How many acres of oyster restoration have been initiated?
More than 26 acres of oyster restoration have been initiated since 2000—15.5 of those acres since 2011. Sedimentation hampers success at most but not all sites.
Unfortunately, in many cases, these restoration sites have struggled to remain viable, primarily due to burial by fine sediments (sedimentation).60 Table 19.1 shows monitoring results for seven different restoration sites; in four of the seven sites, shell cover has decreased since initial construction. Only one site showed an increase in shell cover.
Monitoring of these sites suggests several keys to successful future restoration, including: 1) build reefs to achieve greater vertical height to guard against burial by sediments and 2) select sites as close as possible to a natural reef. Recent UNH research showed that recruitment (new oyster larvae settling) decreased significantly as distance from a native natural reef increased.61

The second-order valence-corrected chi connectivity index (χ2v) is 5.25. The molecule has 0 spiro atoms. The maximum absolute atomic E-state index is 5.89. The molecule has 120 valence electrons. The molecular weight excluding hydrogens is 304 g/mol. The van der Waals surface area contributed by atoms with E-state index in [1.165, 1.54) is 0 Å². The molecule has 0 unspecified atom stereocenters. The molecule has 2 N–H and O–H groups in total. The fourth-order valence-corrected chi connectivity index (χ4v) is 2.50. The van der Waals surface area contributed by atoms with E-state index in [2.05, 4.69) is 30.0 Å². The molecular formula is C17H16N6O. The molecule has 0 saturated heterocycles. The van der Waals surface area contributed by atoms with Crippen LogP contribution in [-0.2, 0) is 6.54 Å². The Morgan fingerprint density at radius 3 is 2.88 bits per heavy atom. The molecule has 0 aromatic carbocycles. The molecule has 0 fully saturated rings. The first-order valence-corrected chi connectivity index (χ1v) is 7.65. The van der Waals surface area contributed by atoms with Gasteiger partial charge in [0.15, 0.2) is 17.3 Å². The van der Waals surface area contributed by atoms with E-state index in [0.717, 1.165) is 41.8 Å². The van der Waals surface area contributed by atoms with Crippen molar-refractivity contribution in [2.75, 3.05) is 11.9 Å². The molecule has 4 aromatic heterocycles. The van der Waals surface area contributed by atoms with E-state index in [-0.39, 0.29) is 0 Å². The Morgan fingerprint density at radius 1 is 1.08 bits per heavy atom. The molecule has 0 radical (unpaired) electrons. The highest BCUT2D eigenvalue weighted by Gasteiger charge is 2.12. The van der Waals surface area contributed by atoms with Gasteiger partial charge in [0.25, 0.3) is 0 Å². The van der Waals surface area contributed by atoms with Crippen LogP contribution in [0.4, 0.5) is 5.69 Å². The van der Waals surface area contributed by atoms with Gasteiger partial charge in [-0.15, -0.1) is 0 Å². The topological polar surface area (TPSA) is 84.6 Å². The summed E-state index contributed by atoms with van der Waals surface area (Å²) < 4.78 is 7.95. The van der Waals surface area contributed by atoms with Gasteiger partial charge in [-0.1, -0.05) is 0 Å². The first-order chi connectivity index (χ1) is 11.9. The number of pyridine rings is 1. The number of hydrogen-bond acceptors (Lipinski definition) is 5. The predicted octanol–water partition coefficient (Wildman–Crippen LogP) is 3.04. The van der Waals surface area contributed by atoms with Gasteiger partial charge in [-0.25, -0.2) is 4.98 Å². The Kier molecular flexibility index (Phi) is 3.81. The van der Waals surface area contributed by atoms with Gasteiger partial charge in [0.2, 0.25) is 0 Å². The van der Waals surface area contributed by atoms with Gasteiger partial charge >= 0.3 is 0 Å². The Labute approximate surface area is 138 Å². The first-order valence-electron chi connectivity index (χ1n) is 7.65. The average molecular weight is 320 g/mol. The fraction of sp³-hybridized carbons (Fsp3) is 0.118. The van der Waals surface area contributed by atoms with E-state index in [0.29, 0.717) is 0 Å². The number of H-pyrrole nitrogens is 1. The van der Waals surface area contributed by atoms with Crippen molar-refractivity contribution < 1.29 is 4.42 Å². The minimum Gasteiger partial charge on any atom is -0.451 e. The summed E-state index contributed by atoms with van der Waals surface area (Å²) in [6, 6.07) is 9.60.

Oyster aquaculture (i.e., oyster farms) in the Great Bay Estuary has increased steadily since 2011, with 22 aquaculture harvest licenses issued in 2016, as compared to only five in 2011. In 2016, NH Fish and Game estimates that over 180,000 oysters were harvested from aquaculture activities.